The U.S. government has mandated that their data centers become more efficient by 2018. To accomplish this, agencies are looking at methods to bring server utilization rates up to 65% (from an appalling 5%). At the same time, these government agencies are reducing their large data center footprints by at least 25%, and small data closets and other similar hardware areas by 60%.
This means consolidation of data center assets, as well as more efficient energy use. In order to perform this task effectively, the government is requiring all federal data centers to deploy a data center infrastructure management (DCIM) solution to help with energy monitoring and inventory tracking.
Here are six ways DCIM can help with data center consolidation:
- Energy monitoring. Real-time energy monitoring is key to consolidation. DCIM solutions automatically extract current energy usage and accurately display overall trending information. This gives the operator a holistic view of energy consumption, plus a trending pattern to help spotlight areas of concern. Many data centers are designed with substantial redundancy to help ensure uptime — inefficiency is baked right in.
- DCIM gives managers the ability to identify stranded, unused power, and space capacity so resources can be used most efficiently. In addition, it allows moves and consolidation to be accomplished without overload. Real-time energy tracking not only provides a means for better consolidation, but after implementing a DCIM system, many data centers are able to reduce their power consumption by 15-25%, and extend the useful life of the facility by up to five years.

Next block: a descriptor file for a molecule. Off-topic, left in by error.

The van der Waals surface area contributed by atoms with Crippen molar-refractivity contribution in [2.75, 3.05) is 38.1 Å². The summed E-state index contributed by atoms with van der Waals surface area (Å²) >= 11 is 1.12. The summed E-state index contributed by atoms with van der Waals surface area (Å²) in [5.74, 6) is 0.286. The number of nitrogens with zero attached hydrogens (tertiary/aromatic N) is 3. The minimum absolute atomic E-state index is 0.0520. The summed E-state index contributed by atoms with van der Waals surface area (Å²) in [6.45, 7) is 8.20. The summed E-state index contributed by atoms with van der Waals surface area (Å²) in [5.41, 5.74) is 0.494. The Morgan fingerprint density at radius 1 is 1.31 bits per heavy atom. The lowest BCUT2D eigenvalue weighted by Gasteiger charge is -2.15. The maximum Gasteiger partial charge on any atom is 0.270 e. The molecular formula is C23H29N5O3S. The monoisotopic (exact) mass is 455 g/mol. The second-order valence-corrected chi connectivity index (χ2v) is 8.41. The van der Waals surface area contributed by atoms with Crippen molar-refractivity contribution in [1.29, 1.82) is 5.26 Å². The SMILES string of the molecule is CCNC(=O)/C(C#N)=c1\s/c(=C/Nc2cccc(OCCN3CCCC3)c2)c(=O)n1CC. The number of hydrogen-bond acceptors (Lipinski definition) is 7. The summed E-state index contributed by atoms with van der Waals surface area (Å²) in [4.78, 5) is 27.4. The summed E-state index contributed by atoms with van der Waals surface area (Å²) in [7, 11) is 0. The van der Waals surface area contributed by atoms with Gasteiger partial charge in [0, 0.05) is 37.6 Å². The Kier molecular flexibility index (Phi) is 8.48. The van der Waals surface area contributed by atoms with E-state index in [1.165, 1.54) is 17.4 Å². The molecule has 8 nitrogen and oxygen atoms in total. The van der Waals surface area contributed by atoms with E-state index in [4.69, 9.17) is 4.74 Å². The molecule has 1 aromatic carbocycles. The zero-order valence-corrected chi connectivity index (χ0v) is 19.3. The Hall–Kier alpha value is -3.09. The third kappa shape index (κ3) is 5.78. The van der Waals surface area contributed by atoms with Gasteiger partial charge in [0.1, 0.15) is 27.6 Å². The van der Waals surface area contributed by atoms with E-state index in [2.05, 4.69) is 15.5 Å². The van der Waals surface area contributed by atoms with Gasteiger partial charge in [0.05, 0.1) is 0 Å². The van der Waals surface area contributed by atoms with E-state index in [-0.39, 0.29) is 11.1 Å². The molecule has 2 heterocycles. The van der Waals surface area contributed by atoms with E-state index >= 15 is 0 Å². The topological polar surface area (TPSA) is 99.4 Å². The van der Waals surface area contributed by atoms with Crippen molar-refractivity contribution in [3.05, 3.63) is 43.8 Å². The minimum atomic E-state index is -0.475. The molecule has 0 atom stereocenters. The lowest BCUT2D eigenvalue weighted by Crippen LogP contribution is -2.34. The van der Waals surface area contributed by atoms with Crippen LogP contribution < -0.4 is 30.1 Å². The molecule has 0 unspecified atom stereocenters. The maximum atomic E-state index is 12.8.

- Asset tracking. In order to make the most of assets, an operator has to know where they are, what they’re doing and how they’re connected. A DCIM/DCSM (data center service management) solution enables the user to follow assets throughout their lifecycle, from loading dock-to-decommission. Real-time, accurate inventory audits, with floor plan views facilitate consolidation and capacity planning.
- Proof of improvement. In order to prove that a facility has effectively accomplished these reductions, an operator must first establish a baseline then record data over a period of time, showing improvement measures have been implemented. The proof of improvement is as simple as pulling the correct report. Note that this can be a large amount of data, so the DCIM solution chosen should be able to scale with demand.
Don’t miss next week’s blog, which addresses three more ways DCIM can help with data center consolidation.